every thing to fear, while his friends have every thing to hope.

2. The psalmist describes this kingdom, from its justice and

equity. 1. "He loveth judgment." This is one of his perfections.

2. "He establishes equity." Gives just and equal laws to all. 3.

"He executes judgment in Jacob." None of his followers shall live

without law; they are obedient children, living according to his

will. 4. And therefore he requires them to exalt and adore him. 5.

They are to worship at his foot-stool-all their approaches are to

be made in the deepest reverence, with the truest self-abasement.

6. "For he is holy;" and he requires all his followers to be holy

also.

3. He describes it from the mercy and clemency of the ruler. 1.

He showed his mercy and kindness to Moses, Aaron, and Samuel, as

intercessors for the people. "They called upon God," for

themselves and for the people; "and he answered them." 1. See the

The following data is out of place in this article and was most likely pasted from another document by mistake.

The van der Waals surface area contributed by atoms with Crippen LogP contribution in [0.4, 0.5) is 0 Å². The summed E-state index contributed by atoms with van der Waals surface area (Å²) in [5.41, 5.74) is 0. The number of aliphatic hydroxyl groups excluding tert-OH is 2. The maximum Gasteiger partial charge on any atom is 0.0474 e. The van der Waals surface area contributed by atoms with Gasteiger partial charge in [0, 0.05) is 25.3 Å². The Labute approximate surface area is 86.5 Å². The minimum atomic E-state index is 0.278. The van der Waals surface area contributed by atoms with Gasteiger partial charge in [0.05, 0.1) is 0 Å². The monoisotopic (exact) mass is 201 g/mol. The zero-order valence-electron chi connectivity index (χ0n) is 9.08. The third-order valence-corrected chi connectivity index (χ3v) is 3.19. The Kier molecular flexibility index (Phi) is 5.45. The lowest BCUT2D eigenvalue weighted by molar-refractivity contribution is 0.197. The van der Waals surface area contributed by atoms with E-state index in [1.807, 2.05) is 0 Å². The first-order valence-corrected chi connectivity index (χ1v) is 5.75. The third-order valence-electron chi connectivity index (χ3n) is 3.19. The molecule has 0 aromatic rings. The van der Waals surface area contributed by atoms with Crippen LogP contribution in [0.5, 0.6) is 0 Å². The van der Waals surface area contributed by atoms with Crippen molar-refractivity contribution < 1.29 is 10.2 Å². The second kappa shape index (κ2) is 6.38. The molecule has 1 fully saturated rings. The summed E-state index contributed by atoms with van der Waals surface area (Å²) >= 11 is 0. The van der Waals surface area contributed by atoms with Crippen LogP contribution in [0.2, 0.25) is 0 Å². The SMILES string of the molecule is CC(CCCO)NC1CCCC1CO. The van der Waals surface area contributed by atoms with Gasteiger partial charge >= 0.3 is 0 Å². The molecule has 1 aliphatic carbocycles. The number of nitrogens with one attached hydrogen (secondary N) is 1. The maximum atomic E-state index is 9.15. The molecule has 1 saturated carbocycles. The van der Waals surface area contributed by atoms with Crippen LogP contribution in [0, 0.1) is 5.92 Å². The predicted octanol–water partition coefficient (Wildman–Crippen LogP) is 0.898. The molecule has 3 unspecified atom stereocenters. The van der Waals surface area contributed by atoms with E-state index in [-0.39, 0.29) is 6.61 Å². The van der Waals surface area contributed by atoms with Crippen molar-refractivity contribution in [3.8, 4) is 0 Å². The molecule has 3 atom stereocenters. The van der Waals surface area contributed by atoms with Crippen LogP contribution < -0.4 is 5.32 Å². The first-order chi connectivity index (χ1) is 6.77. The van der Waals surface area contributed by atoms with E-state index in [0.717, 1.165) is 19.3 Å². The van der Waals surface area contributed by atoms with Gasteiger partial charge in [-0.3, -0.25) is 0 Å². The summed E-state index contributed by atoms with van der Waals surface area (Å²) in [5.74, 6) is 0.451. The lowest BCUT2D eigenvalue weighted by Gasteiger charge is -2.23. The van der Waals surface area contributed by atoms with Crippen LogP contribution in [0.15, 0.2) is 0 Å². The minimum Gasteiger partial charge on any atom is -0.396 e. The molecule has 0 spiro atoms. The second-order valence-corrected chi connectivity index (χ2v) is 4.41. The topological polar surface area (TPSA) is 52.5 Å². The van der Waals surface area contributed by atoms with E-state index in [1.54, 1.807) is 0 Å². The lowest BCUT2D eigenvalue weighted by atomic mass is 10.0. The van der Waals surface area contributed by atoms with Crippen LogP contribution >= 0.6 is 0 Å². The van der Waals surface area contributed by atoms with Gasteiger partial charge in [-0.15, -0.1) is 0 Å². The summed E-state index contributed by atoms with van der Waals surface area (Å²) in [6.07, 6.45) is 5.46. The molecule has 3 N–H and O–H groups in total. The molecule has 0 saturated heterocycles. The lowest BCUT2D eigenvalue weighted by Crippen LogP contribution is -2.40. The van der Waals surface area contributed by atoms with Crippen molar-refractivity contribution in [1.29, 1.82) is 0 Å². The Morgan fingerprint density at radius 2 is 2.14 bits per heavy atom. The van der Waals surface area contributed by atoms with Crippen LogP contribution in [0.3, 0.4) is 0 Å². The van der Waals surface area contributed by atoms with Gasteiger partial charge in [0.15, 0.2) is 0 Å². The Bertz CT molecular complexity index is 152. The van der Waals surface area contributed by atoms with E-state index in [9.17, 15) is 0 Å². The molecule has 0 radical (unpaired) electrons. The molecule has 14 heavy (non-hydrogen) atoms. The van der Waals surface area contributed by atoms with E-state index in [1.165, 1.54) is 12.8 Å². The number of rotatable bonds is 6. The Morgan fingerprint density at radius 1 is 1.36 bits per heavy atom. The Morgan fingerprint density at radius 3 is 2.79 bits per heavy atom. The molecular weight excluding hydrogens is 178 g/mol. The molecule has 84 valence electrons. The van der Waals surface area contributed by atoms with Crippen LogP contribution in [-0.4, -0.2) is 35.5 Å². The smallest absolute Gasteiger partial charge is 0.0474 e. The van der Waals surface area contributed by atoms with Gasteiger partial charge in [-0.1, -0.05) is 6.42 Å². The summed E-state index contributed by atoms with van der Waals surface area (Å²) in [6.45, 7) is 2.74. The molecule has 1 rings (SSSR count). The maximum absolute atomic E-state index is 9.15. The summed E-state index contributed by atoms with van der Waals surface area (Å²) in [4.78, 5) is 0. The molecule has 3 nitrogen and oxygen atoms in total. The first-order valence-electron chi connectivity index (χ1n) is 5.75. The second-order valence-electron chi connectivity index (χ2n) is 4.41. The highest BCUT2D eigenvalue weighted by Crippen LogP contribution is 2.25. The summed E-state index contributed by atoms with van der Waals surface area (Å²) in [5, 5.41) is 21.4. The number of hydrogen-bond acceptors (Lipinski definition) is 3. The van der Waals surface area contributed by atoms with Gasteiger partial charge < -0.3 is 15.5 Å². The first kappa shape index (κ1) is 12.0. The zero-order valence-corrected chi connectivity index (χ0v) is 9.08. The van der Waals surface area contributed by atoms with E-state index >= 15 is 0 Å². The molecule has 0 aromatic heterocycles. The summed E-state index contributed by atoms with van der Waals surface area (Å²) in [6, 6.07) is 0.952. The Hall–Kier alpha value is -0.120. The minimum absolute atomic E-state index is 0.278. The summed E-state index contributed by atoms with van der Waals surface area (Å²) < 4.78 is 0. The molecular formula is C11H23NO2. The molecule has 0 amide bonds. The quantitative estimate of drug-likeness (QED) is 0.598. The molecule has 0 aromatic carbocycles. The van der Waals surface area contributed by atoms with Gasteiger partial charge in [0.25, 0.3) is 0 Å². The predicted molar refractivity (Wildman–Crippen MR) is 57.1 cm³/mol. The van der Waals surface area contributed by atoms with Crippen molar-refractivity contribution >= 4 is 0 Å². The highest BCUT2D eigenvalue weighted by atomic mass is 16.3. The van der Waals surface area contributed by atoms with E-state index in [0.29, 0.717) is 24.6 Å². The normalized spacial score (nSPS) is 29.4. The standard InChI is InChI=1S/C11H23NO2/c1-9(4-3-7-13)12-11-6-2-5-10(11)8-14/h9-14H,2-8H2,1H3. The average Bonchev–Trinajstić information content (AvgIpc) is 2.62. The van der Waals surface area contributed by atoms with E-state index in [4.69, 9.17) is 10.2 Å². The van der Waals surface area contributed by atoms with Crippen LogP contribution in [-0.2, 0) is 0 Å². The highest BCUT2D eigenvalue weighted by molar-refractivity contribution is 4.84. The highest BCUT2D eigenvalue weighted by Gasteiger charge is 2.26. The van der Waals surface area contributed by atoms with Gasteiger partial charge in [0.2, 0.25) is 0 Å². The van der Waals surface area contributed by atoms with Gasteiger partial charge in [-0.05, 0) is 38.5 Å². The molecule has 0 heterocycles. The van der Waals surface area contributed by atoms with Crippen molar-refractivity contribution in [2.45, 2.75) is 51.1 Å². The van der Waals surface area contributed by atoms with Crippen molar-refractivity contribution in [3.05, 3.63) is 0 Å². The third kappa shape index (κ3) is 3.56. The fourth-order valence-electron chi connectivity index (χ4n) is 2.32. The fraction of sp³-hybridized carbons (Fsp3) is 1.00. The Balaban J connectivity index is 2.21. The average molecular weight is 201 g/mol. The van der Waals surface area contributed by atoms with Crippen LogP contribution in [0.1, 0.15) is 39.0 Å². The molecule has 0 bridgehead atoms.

intercession of Moses, Ex 32:31; 2. Of

Aaron, Nu 16:46-48. 3. Of

Samuel, 1Sa 7:5, 9, 10. 4. He spake to

Moses, Ex 33:8, 9, 11; and to

Aaron, Nu 12:5-8.

And now he adds the reason why he heard them:-

1. "They kept his testimonies." Those precepts that were common

to all others.

2. "And the ordinances that he gave them." As public persons who

were to rule in Church and state.

And that it was a great mercy that the Lord heard them, the

prophet acknowledges by this apostrophe-

1. "Thou answeredst them, O Lord our God." Which the history

shows.

2. "Thou forgavest them;" that is, the people for whom they

prayed: for in Hebrew the relative is often put without an

antecedent.

3. "Thou tookest vengeance of their inventions." The golden calf

was broken to pieces, Ex 32:20; and the

false gods were put away 1Sa 7:3, 4. The people were not

consumed, though their sin was in a certain manner visited upon

them. See Nu 14:23, 30; 20:12.

II. The psalmist concludes with a demand of praise to this kind

God.

1. "Exalt the Lord." Show that he is high, holy, just, good, and

kind.

2. "Worship at his holy hill." Attend his public worship, and

show a godly example in this way to all others. He who is

indifferent about the public worship of God is generally not less

so in private devotion.

3. The reason for all this is: "The Lord our God is holy." He

requires this worship because it is a chief means by which he

communicates his holiness to his followers. Without this holiness

there is no happiness here, and without it none shall ever see

God. Get holiness, that you may get happiness here, and heaven

hereafter.